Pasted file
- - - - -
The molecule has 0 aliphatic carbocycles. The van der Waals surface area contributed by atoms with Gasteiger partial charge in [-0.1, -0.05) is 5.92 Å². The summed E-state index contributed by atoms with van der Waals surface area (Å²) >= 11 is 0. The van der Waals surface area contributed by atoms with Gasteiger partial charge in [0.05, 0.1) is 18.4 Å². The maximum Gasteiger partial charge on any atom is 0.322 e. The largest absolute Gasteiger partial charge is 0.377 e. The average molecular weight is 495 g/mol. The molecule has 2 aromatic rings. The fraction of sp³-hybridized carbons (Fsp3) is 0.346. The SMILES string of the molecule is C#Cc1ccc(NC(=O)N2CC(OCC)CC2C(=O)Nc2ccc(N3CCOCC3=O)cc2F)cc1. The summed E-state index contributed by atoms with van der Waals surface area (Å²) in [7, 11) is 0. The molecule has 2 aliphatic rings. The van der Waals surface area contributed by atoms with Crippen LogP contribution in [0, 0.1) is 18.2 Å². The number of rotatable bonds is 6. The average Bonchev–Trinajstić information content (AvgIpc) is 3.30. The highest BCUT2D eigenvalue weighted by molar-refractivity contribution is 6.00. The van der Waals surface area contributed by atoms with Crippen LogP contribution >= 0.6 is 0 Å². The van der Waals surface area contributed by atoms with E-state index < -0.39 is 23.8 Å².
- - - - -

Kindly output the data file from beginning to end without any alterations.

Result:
The molecule has 0 aliphatic carbocycles. The van der Waals surface area contributed by atoms with Gasteiger partial charge in [-0.1, -0.05) is 5.92 Å². The summed E-state index contributed by atoms with van der Waals surface area (Å²) >= 11 is 0. The van der Waals surface area contributed by atoms with Gasteiger partial charge in [0.05, 0.1) is 18.4 Å². The maximum Gasteiger partial charge on any atom is 0.322 e. The largest absolute Gasteiger partial charge is 0.377 e. The average molecular weight is 495 g/mol. The molecule has 2 aromatic rings. The fraction of sp³-hybridized carbons (Fsp3) is 0.346. The SMILES string of the molecule is C#Cc1ccc(NC(=O)N2CC(OCC)CC2C(=O)Nc2ccc(N3CCOCC3=O)cc2F)cc1. The summed E-state index contributed by atoms with van der Waals surface area (Å²) in [7, 11) is 0. The molecule has 2 aliphatic rings. The van der Waals surface area contributed by atoms with Crippen LogP contribution in [0, 0.1) is 18.2 Å². The number of rotatable bonds is 6. The average Bonchev–Trinajstić information content (AvgIpc) is 3.30. The highest BCUT2D eigenvalue weighted by molar-refractivity contribution is 6.00. The van der Waals surface area contributed by atoms with Crippen LogP contribution >= 0.6 is 0 Å². The van der Waals surface area contributed by atoms with E-state index < -0.39 is 23.8 Å².